The stock market should be regulated only during times of extraordinary financial disruptions when speculators can destroy healthy businesses, according to a new study led by a Michigan State University scholar.
The study, in the Journal of Financial Economics, is one of the first to suggest when the U.S. Securities and Exchange Commission should get involved in the market.
The answer: rarely. The SEC should step in only when outside financial disruptions make it impossible for large shareholders to fend off "short sellers" -- or speculators betting a company's stock value will decrease, said Naveen Khanna, finance professor in MSU's Broad College of Business.
Otherwise, the market regulates itself just fine due to the healthy tug-of-war between large shareholders and short sellers, he said.
"The government should only get involved during times of severe market disruptions," Khanna said. "And even then, the government's involvement should be only temporary."
An example of a severe disruption was the global financial crisis of 2008. The SEC stepped in to regulate short selling for a temporary period, which was the right move even though highly criticized at the time, Khanna said.
In short selling, an investor "borrows" stocks from a broker, sells the shares and gets the proceeds. Later on, the investor must cover the "short" by buying back the same number of shares and returning them to the broker. If the price has dropped, as anticipated, the short seller buys back the stock at the lower price and makes a profit on the difference.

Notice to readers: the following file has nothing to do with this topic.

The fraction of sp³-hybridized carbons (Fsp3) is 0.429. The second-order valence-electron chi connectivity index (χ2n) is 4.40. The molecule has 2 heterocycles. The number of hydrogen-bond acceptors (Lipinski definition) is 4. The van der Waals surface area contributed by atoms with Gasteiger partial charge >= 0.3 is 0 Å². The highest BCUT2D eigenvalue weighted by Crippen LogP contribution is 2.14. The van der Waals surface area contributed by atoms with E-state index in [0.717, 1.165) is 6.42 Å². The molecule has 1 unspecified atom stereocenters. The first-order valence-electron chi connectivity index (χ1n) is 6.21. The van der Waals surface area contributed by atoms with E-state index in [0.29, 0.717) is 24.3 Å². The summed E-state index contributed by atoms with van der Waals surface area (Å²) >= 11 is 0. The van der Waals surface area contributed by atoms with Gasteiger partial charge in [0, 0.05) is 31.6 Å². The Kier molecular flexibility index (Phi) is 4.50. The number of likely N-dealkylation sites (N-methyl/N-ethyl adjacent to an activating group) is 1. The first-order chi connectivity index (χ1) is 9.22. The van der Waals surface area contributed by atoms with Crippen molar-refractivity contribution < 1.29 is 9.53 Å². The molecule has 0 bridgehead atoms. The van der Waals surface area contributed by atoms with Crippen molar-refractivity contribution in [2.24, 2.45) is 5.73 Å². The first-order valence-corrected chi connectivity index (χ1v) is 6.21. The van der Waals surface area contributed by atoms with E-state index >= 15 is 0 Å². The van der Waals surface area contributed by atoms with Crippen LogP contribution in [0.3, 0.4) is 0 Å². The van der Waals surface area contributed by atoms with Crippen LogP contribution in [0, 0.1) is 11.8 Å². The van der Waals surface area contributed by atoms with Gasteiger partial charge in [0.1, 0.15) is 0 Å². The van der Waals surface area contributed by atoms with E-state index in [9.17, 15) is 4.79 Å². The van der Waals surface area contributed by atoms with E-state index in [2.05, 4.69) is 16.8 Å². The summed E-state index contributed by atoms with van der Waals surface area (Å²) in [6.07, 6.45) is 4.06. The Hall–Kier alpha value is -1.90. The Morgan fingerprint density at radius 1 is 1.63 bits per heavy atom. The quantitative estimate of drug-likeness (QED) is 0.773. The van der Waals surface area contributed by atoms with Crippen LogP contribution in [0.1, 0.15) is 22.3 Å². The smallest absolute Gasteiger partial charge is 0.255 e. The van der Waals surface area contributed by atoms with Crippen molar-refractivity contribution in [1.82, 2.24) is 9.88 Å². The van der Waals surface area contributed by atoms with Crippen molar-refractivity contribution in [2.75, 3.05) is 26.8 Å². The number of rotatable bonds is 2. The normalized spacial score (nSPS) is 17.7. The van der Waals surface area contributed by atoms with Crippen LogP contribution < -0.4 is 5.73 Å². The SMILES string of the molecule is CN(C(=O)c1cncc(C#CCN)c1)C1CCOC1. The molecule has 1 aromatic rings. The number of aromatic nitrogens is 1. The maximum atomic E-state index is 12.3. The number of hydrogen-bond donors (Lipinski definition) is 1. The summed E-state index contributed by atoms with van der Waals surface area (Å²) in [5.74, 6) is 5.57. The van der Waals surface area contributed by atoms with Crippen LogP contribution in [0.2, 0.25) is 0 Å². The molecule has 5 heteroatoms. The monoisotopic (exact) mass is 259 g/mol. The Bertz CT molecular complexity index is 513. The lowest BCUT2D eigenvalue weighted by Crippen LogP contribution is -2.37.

During the 2008 crisis, the credit market froze, preventing large shareholders from buying up stock in their companies to counteract the short sellers. Khanna and other experts believe predatory short selling helped sink the massive investment bank Lehman Brothers and damaged other large firms.
Short sellers play an important role by bringing to light negative -- but necessary -- information about a company, such as failing business contracts or flagging production. Khanna said it is only during significant economic disruptions that short selling can lead to a company's "death spiral" -- when short sellers exploit the disruption to lower an otherwise healthy company's stock price to the point that it can no longer do business and is forced into bankruptcy.
At the same time, overregulation of short selling could dissuade large shareholders from battling the short sellers, leaving it up to the government instead. This so-called "moral hazard" can destroy company value as well.
"We overregulate in this country," Khanna said. "The government has the best of intentions, but it rarely works out."
Professor Richmond Mathews from the University of Maryland co-authored the study, "Doing battle with short sellers: The conflicted role of blockholders in bear raids."
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